1994: The Washington Declaration
Although Israel and Jordan maintained secret relations, the first public meeting between King Hussein of Jordan and prime minister Rabin took place in Washington on 25 July 1994. This meeting produced the Washington Declaration, signed by King Hussein and prime minister Rabin, with US president Bill Clinton serving as a witness. The major achievements of the Washington Declaration were a series of agreements and concrete steps: (1) the state of hostility between Jordan and Israel was terminated; (2) both states agreed to seek a just, lasting and comprehensive peace based on UN Resolutions 242 and 338; and (3) Israel would respect the special role of the Hashemite Kingdom over Muslim holy shrines in Jerusalem.
1994: Agreement on Preparatory Transfer of Powers and Responsibilities
On 29 August 1994, this agreement was signed by Israel and the Palestinian Authority. The agreement puts into effect the next phase (early empowerment) of the Declaration of Principles (Oslo I).
1994: Gaza-Jericho Agreement (the Cairo Agreement)
At a ceremony in Cairo on 4 May 1994, Israel and the Palestinians signed the Gaza-Jericho Agreement (sometimes called the Cairo Agreement). The agreement led to the establishment of the Palestinian Authority (PA) shortly thereafter. Each party to this agreement undertook numerous obligations, foremost among them Israel’s commitment to turn territory over to the PA, and the Palestinian commitment to combat terror and prevent violence.
1994: Israel-Jordan Peace Treaty
On 26 October 1994, at the Arava desert border crossing, prime minister Rabin and King Hussein of Jordan, alongside Jordanian prime minister Abdul-Salam Majali, signed a formal peace treaty between Israel and Jordan, normalising relations between them. The treaty comprises 30 articles, five annexes and six maps addressing such issues as boundary demarcations, security, water, refugees, police cooperation, environmental issues and mutual border crossings.
1995: Israeli-Palestinian Interim Agreement (Oslo II)
The Israeli-Palestinian Interim Agreement on the West Bank and the Gaza Strip (also known as Oslo II) was signed on 24 September 1995 in Taba, Egypt, and countersigned four days later in Washington. It is an extensive, complex document. Among its major provisions, Oslo II calls for further Israeli troop redeployments beyond the Gaza and Jericho areas. Under the agreement, Israel was first scheduled to redeploy from the major Palestinian population centres in the West Bank (the ‘second redeployment’) and later from all rural areas (the ‘third redeployment’), with the exception of Israeli settlements and the Israeli-designated military areas. The IDF retained responsibility for the safety of the citizens of Israel, and Israel released numerous Palestinian prisoners who had not been involved in the killing of Israelis. For its part, the Palestinian Authority assumed responsibility for civil affairs and security, including the commitment to prevent terror attacks on Israel.
1997: The Hebron Protocol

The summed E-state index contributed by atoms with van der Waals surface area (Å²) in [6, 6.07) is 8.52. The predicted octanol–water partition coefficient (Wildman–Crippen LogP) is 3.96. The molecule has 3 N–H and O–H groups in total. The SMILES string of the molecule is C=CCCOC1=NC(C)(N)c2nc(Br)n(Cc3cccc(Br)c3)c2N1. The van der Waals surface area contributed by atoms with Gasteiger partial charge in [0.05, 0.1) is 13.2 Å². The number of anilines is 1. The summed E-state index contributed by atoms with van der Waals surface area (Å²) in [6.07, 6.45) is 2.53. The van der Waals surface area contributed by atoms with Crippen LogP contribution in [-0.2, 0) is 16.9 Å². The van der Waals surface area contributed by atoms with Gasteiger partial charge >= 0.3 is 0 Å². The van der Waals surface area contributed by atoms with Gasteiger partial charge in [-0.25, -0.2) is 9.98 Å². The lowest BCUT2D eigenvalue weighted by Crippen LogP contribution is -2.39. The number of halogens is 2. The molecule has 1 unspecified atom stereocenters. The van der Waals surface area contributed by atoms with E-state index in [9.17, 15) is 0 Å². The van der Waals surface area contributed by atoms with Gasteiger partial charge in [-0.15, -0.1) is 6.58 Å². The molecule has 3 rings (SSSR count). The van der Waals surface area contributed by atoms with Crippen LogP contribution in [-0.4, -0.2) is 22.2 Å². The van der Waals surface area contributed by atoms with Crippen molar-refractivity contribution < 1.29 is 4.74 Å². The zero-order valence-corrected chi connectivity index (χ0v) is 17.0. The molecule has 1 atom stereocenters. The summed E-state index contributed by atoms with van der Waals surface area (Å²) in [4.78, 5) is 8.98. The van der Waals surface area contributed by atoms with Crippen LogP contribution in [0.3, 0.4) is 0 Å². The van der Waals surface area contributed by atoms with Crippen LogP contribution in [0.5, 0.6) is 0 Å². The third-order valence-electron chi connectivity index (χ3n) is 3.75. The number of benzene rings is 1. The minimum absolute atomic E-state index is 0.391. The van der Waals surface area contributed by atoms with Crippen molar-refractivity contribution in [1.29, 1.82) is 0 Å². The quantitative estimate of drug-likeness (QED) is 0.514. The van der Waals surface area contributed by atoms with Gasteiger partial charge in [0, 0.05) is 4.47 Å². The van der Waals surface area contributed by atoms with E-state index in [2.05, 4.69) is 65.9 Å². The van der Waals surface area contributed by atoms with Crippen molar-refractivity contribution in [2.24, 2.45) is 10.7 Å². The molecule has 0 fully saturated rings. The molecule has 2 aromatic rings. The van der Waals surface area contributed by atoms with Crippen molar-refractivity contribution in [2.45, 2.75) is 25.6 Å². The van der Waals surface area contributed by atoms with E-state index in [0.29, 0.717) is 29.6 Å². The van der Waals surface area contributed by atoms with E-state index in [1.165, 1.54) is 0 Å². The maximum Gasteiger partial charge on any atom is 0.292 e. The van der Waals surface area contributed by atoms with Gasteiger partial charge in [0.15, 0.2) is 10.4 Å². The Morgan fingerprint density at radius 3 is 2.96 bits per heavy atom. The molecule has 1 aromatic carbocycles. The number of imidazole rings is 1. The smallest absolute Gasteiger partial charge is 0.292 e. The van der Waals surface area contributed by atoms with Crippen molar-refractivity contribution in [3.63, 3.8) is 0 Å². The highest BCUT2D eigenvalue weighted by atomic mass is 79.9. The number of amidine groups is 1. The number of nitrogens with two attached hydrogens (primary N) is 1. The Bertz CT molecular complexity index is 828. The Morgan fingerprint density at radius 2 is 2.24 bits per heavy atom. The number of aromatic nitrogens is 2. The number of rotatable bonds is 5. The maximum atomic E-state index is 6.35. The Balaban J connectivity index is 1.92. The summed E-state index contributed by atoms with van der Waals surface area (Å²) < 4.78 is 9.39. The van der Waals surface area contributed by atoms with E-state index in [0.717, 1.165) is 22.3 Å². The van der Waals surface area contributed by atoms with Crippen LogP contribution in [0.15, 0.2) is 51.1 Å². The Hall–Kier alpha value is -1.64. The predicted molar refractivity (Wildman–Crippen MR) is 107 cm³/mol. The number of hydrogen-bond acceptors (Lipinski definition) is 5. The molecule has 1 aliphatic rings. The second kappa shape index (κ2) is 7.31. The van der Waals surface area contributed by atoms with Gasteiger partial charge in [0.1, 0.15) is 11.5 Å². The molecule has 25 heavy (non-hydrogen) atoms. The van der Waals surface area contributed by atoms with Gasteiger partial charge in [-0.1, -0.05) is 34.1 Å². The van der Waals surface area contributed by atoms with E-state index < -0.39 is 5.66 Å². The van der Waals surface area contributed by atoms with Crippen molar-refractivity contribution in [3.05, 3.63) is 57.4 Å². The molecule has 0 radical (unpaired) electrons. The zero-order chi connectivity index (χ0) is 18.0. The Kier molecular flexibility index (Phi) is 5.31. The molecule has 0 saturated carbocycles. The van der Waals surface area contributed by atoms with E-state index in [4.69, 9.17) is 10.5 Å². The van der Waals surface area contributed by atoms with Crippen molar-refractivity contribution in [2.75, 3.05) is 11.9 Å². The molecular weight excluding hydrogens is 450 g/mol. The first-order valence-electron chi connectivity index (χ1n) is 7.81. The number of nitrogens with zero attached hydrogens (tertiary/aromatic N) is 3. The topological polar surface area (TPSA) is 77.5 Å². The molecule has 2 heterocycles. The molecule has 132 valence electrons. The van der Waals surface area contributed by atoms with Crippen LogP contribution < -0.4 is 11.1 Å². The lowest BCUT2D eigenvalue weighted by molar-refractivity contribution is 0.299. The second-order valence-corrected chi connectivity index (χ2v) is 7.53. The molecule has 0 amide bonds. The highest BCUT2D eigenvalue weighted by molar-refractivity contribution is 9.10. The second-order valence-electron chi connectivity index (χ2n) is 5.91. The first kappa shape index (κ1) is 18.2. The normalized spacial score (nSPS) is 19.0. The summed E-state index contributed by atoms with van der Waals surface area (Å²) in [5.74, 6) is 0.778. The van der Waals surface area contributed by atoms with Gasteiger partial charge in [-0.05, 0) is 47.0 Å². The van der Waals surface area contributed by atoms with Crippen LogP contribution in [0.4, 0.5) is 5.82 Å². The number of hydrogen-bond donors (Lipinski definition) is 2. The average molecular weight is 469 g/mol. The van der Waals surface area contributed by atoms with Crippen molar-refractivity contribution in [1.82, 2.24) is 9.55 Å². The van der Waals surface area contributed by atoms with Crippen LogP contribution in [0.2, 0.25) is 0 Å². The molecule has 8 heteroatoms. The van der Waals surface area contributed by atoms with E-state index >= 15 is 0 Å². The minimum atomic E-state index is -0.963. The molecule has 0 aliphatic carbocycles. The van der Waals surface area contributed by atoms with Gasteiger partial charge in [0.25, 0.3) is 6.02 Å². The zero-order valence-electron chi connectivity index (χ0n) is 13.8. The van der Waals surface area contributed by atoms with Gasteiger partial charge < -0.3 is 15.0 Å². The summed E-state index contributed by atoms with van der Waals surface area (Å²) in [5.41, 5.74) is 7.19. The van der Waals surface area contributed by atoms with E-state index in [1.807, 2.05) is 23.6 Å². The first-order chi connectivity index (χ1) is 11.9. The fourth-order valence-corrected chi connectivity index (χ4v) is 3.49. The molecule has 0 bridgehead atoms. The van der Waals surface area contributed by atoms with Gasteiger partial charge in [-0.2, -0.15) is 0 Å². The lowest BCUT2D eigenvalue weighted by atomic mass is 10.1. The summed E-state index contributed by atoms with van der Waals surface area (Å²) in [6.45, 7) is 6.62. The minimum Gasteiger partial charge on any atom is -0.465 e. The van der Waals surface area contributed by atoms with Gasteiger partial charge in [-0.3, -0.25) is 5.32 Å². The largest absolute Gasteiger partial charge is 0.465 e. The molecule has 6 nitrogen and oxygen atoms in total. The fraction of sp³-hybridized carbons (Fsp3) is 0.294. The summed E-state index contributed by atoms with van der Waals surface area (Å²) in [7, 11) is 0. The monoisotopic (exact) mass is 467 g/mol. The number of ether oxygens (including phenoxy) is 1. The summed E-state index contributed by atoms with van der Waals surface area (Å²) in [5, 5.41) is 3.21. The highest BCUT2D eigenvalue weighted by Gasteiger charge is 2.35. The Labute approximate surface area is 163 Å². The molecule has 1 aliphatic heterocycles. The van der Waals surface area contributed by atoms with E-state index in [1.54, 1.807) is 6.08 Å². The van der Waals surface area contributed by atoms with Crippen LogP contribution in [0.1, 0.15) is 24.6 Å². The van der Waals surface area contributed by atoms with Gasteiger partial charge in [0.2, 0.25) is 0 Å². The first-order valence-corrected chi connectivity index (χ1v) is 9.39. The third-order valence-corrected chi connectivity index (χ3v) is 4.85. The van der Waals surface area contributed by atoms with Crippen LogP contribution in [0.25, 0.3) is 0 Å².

The Hebron Protocol called for dividing the West Bank city of Hebron into Israeli and Palestinian areas. Israel agreed to withdraw from 80 percent of Hebron whilst maintaining security control over 20 percent of the city. The protocol (along with the Note for the Record) reaffirmed areas to be implemented in accordance with the Interim Agreement (Oslo II). For Israel, this included responsibilities to redeploy troops, negotiation of a safe passage between Gaza and the West Bank and the opening of a port and airport in Gaza. In return, the Palestinians reaffirmed their commitment to cooperate with Israel on security issues and to combat terrorism. Prime Minister Benjamin Netanyahu and chairman Yasser Arafat agreed to restart permanent status negotiations.
1998: Wye River Memorandum
The Wye River Memorandum was signed by Prime Minister Netanyahu and chairman Arafat on 23 October 1998 in a ceremony attended by King Hussein of Jordan and hosted by president Clinton. The memorandum consists of steps to facilitate the implementation of the Interim Agreement (Oslo II) and other related agreements, including the January 1997 Note for the Record. The agreement emphasises reciprocity and addresses specific security concerns that Israel had raised in the past. Attached to the memorandum is a ‘timeline’, which outlines step by step the implementation of the mutual undertakings incumbent upon each side. Upon completion of each phase of the Palestinian commitments, Israel was to transfer a specified percentage of land to the Palestinians within the context of ‘further redeployments’ as stated in previous agreements. As result of this agreement, Israel withdrew from an additional 13 percent of the West Bank.
1999: Protocol concerning safe passage between the West Bank and the Gaza Strip
This protocol – based on the Interim Agreement (Oslo II), the Wye River Memorandum and the Sharm el-Sheikh Agreement – set out the parameters for the use of a safe passage between the West Bank and Gaza.
1999: Sharm el-Sheikh Agreement
On 4 September 1999, the Sharm el-Sheikh Agreement was signed by prime minister Ehud Barak and chairman Arafat. Restating the commitment of the two sides to full implementation of all agreements reached since September 1993, the agreement set out to resolve the outstanding issues of the interim status, in particular those set out in the Wye River Memorandum, in order to accelerate completion of the interim period towards the initiation of negotiations on permanent status.